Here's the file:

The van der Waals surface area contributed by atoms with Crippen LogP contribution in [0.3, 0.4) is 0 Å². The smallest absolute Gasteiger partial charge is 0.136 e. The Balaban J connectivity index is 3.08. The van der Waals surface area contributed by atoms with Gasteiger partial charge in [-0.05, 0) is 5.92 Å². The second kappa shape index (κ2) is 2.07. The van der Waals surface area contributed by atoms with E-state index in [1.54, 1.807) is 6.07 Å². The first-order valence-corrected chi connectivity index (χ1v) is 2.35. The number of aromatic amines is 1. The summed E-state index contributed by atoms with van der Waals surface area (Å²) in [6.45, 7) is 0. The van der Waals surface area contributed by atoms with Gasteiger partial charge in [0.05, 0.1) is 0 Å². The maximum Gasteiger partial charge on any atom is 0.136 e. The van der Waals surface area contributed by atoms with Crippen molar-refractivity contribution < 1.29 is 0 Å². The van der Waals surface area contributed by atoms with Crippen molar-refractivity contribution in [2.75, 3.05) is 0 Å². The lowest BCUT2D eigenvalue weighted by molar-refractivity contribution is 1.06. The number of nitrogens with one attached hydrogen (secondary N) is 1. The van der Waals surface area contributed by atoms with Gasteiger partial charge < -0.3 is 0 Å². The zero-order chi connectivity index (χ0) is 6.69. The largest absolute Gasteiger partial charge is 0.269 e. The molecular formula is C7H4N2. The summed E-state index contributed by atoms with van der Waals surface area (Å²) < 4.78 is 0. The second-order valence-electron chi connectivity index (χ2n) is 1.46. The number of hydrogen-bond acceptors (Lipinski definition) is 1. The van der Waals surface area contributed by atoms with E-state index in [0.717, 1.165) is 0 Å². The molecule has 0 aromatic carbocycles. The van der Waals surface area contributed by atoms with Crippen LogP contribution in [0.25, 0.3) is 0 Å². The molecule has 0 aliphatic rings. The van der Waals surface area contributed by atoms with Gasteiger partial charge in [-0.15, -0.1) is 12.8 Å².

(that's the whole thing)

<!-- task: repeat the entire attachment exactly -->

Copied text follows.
The van der Waals surface area contributed by atoms with Crippen LogP contribution in [0.3, 0.4) is 0 Å². The smallest absolute Gasteiger partial charge is 0.136 e. The Balaban J connectivity index is 3.08. The van der Waals surface area contributed by atoms with Gasteiger partial charge in [-0.05, 0) is 5.92 Å². The second kappa shape index (κ2) is 2.07. The van der Waals surface area contributed by atoms with E-state index in [1.54, 1.807) is 6.07 Å². The first-order valence-corrected chi connectivity index (χ1v) is 2.35. The number of aromatic amines is 1. The summed E-state index contributed by atoms with van der Waals surface area (Å²) in [6.45, 7) is 0. The van der Waals surface area contributed by atoms with Gasteiger partial charge in [0.05, 0.1) is 0 Å². The maximum Gasteiger partial charge on any atom is 0.136 e. The van der Waals surface area contributed by atoms with Crippen molar-refractivity contribution < 1.29 is 0 Å². The van der Waals surface area contributed by atoms with Crippen molar-refractivity contribution in [2.75, 3.05) is 0 Å². The lowest BCUT2D eigenvalue weighted by molar-refractivity contribution is 1.06. The number of nitrogens with one attached hydrogen (secondary N) is 1. The van der Waals surface area contributed by atoms with Gasteiger partial charge < -0.3 is 0 Å². The zero-order chi connectivity index (χ0) is 6.69. The largest absolute Gasteiger partial charge is 0.269 e. The molecular formula is C7H4N2. The summed E-state index contributed by atoms with van der Waals surface area (Å²) < 4.78 is 0. The second-order valence-electron chi connectivity index (χ2n) is 1.46. The number of hydrogen-bond acceptors (Lipinski definition) is 1. The van der Waals surface area contributed by atoms with E-state index in [0.717, 1.165) is 0 Å². The molecule has 0 aromatic carbocycles. The van der Waals surface area contributed by atoms with Crippen LogP contribution in [0.25, 0.3) is 0 Å². The molecule has 0 aliphatic rings. The van der Waals surface area contributed by atoms with Gasteiger partial charge in [-0.15, -0.1) is 12.8 Å².